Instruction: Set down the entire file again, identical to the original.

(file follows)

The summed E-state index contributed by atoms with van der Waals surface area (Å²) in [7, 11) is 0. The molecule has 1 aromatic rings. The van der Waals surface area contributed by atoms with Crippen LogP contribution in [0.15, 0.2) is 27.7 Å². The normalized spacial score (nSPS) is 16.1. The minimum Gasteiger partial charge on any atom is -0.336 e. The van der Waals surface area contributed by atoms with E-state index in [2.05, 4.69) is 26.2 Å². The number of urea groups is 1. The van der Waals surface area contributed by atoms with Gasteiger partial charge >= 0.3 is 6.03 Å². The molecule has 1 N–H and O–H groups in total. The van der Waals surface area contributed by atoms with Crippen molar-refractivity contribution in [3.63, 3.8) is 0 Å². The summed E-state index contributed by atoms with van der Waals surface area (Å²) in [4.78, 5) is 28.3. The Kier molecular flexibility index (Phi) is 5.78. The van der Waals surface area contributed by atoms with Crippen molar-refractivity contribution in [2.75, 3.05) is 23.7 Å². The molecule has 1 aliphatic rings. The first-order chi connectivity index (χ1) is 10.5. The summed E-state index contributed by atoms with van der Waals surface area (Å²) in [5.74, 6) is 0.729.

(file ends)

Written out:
The summed E-state index contributed by atoms with van der Waals surface area (Å²) in [7, 11) is 0. The molecule has 1 aromatic rings. The van der Waals surface area contributed by atoms with Crippen LogP contribution in [0.15, 0.2) is 27.7 Å². The normalized spacial score (nSPS) is 16.1. The minimum Gasteiger partial charge on any atom is -0.336 e. The van der Waals surface area contributed by atoms with E-state index in [2.05, 4.69) is 26.2 Å². The number of urea groups is 1. The van der Waals surface area contributed by atoms with Gasteiger partial charge >= 0.3 is 6.03 Å². The molecule has 1 N–H and O–H groups in total. The van der Waals surface area contributed by atoms with Crippen molar-refractivity contribution in [3.63, 3.8) is 0 Å². The summed E-state index contributed by atoms with van der Waals surface area (Å²) in [4.78, 5) is 28.3. The Kier molecular flexibility index (Phi) is 5.78. The van der Waals surface area contributed by atoms with Crippen molar-refractivity contribution in [2.75, 3.05) is 23.7 Å². The molecule has 1 aliphatic rings. The first-order chi connectivity index (χ1) is 10.5. The summed E-state index contributed by atoms with van der Waals surface area (Å²) in [5.74, 6) is 0.729.